Show me the money: Library annual payroll spikes by $3.5 MILLION

   

In a recent article, we showed you three places where the parish could recover nearly $9 MILLION in revenue for the general fund. Not to be outdone, an author on a local “news” website keeps saying that all of this is fantastic and impossible. These are the same outlets who think a forensic audit of Vermilionville is unnecessary. Never mind the organization doesn’t know why it’s been losing $1 MILLION a year for the last few years. “Nothing to see here; move along.”

As usual, it’s up to Citizens for a New Louisiana to crack open the budget and recent ordinances to prove that the library grew payroll by nearly a half-million dollars in just eleven months! Over five years, that number is a staggering $2.8 MILLION! If you really want to get upset, then factor in the 2021 approved budget for personnel. That spikes the total, annual personnel increase to $3,509,475! 

If you want to check my math, it’s the difference in the actuals column for “total personnel costs” between the 2015-16 budget (page 263) versus the 2020-21 budget (page 263). The second part is comparing the actuals column in 2015-16 with the 2021 approved budget column.

Of course smart alecks in the local media will say “but, but, but, they hired more employees!” So, I checked. Yes, the library aded exactly 16 new positions. The math on that works out to $219,342 per job added. Those are the kinds of jobs that only Gregg Gautreaux at LEDA would take credit for (albeit without mentioning the cost to taxpayers).

Library raises pay 7% in just eleven months!

At the November 4th meeting, the Lafayette Parish Council authorized a pay raise for library employees through joint ordinance JO-096-2020. The agenda item submittal form is on the third to last page says the total fiscal impact of this ordinance is $2.2 MILLION. However, other attachments to the same ordinance show exactly where the money is going, broken down by department. Unfortunately for the average citizen gumshoe, LCG doesn’t bother naming the departments directly. Instead, they use cryptic accounting unit (AU) numbers.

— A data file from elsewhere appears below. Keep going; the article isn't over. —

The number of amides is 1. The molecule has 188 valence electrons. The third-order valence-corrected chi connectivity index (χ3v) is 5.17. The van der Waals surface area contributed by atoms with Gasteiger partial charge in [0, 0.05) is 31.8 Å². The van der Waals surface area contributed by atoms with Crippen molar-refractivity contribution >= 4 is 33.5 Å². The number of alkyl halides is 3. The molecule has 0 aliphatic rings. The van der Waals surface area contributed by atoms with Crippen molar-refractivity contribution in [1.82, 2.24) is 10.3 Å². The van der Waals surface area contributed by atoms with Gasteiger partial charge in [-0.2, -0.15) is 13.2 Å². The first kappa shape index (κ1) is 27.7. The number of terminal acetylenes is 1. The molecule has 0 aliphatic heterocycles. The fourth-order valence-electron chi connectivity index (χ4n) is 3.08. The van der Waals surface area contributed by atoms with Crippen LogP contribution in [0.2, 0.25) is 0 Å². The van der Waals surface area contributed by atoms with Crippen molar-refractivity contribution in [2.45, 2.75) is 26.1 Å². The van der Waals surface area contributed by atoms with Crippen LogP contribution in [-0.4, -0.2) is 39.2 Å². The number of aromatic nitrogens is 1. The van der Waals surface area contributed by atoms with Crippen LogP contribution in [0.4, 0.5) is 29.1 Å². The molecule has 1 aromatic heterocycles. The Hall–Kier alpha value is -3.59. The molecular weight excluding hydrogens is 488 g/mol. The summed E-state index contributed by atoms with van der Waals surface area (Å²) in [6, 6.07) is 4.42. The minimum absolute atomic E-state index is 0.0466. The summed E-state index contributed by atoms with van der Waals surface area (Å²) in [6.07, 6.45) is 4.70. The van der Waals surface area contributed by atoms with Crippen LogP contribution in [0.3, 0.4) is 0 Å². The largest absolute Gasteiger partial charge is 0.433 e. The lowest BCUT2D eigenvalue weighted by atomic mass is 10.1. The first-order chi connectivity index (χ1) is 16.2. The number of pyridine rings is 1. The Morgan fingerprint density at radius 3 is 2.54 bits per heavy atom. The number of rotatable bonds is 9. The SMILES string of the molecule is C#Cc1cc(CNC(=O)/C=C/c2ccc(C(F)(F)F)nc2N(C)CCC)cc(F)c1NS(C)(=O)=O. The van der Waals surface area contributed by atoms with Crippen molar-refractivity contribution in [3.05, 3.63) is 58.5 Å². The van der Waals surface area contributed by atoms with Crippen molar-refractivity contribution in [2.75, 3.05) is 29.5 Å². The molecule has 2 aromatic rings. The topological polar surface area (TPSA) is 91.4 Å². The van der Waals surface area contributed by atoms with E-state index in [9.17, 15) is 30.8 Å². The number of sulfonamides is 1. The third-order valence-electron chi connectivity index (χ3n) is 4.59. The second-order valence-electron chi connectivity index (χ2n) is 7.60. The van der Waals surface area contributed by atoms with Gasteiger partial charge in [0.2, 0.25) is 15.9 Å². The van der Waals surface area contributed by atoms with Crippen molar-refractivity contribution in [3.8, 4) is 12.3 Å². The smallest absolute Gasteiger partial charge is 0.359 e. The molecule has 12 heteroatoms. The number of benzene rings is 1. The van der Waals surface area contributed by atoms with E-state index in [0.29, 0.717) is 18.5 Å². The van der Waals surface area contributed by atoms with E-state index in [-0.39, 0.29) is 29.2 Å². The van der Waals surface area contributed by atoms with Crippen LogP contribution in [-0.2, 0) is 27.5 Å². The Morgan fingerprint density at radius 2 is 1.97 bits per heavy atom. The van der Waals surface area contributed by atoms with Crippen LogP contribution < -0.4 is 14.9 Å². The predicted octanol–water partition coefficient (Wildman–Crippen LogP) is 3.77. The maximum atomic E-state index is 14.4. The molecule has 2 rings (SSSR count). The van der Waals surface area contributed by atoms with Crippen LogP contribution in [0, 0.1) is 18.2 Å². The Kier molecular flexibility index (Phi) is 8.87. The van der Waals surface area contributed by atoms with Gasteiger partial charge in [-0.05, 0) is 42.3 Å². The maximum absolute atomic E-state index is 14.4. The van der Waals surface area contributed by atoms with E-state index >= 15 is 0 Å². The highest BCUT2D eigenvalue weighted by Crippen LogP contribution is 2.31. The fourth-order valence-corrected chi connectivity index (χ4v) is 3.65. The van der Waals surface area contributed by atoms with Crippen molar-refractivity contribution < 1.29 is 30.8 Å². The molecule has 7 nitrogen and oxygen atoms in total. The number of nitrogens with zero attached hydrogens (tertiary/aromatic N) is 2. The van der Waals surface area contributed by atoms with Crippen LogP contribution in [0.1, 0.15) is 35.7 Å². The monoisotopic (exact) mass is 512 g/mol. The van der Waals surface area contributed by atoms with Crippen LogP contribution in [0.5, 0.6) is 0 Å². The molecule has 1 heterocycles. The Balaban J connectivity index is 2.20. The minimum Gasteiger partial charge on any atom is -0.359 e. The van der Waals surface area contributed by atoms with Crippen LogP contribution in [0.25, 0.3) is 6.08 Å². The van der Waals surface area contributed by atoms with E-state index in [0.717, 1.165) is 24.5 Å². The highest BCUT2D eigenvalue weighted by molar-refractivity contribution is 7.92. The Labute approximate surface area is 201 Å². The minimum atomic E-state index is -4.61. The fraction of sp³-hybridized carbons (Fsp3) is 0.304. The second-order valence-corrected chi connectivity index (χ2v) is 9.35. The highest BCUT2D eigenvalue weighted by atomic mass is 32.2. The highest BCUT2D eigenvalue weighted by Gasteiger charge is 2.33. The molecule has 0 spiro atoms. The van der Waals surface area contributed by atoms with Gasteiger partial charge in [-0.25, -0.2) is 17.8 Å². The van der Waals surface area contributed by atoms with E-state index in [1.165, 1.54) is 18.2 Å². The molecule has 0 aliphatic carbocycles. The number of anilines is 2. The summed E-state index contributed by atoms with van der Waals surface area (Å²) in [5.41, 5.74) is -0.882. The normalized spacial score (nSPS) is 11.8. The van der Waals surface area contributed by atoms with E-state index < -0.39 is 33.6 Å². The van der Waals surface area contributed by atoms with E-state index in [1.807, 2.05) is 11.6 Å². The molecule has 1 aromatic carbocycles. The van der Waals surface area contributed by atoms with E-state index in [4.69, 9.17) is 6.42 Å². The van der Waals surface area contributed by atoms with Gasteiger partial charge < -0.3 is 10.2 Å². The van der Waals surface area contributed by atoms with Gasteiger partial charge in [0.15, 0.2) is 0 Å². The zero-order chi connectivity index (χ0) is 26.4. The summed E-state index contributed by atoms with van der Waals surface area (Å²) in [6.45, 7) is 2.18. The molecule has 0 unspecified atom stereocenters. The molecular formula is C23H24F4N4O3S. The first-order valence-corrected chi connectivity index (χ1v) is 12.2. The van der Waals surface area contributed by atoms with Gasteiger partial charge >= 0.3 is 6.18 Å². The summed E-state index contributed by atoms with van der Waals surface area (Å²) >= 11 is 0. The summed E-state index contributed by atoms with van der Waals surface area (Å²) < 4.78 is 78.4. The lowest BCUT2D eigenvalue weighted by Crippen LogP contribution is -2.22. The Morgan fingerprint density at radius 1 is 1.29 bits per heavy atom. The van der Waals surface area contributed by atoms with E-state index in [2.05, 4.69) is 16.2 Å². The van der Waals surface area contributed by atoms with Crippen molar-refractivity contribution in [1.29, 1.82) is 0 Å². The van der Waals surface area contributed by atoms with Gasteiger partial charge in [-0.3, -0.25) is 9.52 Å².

Fortunately, I’m here to help guide you to what all of these numbers mean. To find out, we’ll need to refer to one of the annual budgets. So, lets have a look at the most recent one, the 2020-2021 adopted operating and five-year capital improvement budget. That document is exactly 444 pages. The library section we’re looking for starts in the middle of page 263, under the OTH-LIBRARY heading. The AU number appears before each expense; in this case: 2639200. That number corresponds to the pay raises on page eight (8) of ordinance JO-096-2020. There are four line-items, which total to $128,116. However, Ms. Elberson explains that the pay raise was actually more like: $135,000.

That’s on top of a big pay raise less than a year earlier

It was just eleven months earlier, on November 19, 2019, that the council issued a 5% pay raise to the library employees. That was done through ordinance O-202-2019, which cost taxpayers $3.4 MILLION. Once again, just like the previous ordinance, the library’s AU code 2639200 appears on page eight (8). Thankfully, they do the math for us on the same four line-items. The “net loss of fund balance” shows that the pay increase cost the library (taxpayers) $273,939.

All told, these two pay raises are costing taxpayers $5.5 MILLION. The library’s increase alone is exactly $408,939. Another thing to keep in mind is the library’s total budget for 2020-2021 (page 263) is $12,578,914. The 157 library employees are 62% of that expense, or $7,820,810 – and that was before the latest pay raise.